...sometimes I get the opportunity to photograph whales as well.
Even when I go on whale watches, it's primarily about finding new birds, and Monday's trip was no exception. But this time, something happened that I'd never seen before.
But first, the birds.
Almost every whale watch I've ever been on has involved a single sighting of a Common Loon. This isn't a very good look, but it was enough to ID it clearly:
Another common sight is double-crested cormorants. This trip both began and ended with them:
Northern Gannets are birds I've seen in both small and large numbers on different trips, but this trip yielded some of the best looks I've ever gotten of them:
This Parasitic Jaeger was a real treat. I'd never seen one before:
Same with this Roseate Tern. I spotted it from a distance and just kept photographing it as we got closer, hoping it was something other than a common tern. I lucked out.
We saw three kinds of Shearwaters on this trip, and I managed to photograph two of them. The ones that are all one color are the Sooty Shearwaters, named for their relatively gray appearance. The Greater Shearwaters are the brown and white ones:
Wilson's Storm-Petrels are one of the most common birds in the world, but they're difficult to photograph. They're sea birds, but only the size of robins and they dart around very quickly. Again, I got lucky, not just for the Wilson's, but because some of these might be Leech's storm petrels (they both have that white rump marker, but the leech's are known to have theirs split). If anyone can positively ID these as either Leech's or Wilson's, I'd appreciate it.
And now the whales. I got a few photos of fin whales, but I'm not including them. They're great animals, but they're a little dull from the surface photography perspective. Instead, I'm focusing on humpbacks. First, a humpback skimming the surface, getting ready to dive:
Notice the green in the water. Those are the whale's flippers, which are white, appearing green through the water. Next are flukes, which are the whale tails, sticking up as they go in for a deeper dive:
Finally, the most exciting part. I've been on lots of whale watches. There are two I will remember above all others. The first was getting to see a mother and baby humpback do synchronized swimming together.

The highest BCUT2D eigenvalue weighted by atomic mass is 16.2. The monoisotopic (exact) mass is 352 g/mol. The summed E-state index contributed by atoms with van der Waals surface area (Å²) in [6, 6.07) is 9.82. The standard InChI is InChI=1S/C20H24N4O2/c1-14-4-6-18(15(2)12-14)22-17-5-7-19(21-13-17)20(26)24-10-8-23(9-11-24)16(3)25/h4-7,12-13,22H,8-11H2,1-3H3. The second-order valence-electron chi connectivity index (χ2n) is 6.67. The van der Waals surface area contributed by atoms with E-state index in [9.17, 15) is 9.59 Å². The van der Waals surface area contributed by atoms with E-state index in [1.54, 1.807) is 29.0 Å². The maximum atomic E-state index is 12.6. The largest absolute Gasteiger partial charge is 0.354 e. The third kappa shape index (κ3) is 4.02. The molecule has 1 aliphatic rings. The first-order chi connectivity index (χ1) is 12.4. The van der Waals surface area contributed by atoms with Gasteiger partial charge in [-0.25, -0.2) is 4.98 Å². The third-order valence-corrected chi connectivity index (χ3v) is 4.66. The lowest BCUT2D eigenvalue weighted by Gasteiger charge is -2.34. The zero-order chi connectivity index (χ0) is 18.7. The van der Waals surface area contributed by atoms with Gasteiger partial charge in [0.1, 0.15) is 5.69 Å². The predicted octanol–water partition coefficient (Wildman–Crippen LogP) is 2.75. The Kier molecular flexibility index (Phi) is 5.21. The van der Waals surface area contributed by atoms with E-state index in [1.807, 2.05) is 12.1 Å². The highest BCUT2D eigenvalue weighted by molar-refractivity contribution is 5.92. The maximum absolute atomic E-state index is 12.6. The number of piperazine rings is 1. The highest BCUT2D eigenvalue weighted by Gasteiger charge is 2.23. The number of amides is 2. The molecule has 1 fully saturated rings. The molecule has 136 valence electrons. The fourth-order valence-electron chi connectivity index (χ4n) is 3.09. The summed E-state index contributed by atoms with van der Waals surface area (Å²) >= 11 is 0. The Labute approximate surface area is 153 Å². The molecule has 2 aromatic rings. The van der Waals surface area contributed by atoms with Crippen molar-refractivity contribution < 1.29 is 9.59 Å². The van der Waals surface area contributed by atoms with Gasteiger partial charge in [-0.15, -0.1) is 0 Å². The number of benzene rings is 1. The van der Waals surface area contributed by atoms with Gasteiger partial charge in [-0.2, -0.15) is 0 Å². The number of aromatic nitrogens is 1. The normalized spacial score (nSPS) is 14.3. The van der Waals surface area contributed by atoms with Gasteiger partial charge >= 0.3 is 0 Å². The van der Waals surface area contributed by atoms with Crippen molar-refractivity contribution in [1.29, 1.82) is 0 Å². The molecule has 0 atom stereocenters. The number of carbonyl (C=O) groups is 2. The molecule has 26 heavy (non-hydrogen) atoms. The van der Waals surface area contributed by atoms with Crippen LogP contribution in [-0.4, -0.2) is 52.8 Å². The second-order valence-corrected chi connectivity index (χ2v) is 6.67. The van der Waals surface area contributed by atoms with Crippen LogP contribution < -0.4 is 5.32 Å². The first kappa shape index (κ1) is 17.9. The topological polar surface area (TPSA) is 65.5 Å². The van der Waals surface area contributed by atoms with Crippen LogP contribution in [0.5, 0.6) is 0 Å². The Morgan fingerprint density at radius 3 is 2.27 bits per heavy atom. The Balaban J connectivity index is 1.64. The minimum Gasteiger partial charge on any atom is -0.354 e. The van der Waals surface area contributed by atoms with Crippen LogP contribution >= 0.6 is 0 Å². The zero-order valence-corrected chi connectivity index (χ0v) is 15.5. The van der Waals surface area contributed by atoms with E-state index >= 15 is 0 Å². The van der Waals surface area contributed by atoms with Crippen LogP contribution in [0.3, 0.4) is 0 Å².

The second was this.
When humpbacks feed, they sometimes do a trick with bubbles: they will blow up from underwater, creating these pockets of bubbles which trap fish in them and make it easier to take a big gulp of fish in one try. I'd heard of this, but never seen it. My impression of it was that it was something that happened underwater.
But. Not. Always.
What you see below is the result of that bubble feeding, not by a single whale, but by a pair of them, which pushed the fish to the surface and then simultaneously popped out of the water with their mouths wide open. I did not get this photo the first time. The 2nd time, I was ready for it, but the light was poor, so I made the best of the opportunity. These are by no means the best photos I've ever taken of whales, but there's something about being witness to this that was pure exhilaration, and I'm just hoping I can convey some small part of it.
Take a careful look at that first photo. What you see is the open mouths of the whales-- you're only seeing part of the mouth. In the second photo, you can see both the upper and lower part of the whale's jaw. In the third, you can see its mouth almost closed, while the one behind it still has the jaw wide open.
A quick note: all of these are smaller versions of the photos on my website. Clicking on them will get you to larger versions with more details (ISO settings, lens settings, etc.).
This was part of a 5-6 hour trip, a specialized tour for both whales and birds, put on by a joint effort with Joppa Flats Nature Center and Newburyport Whale Watch. They do a few of these each Summer, and they're well worth it.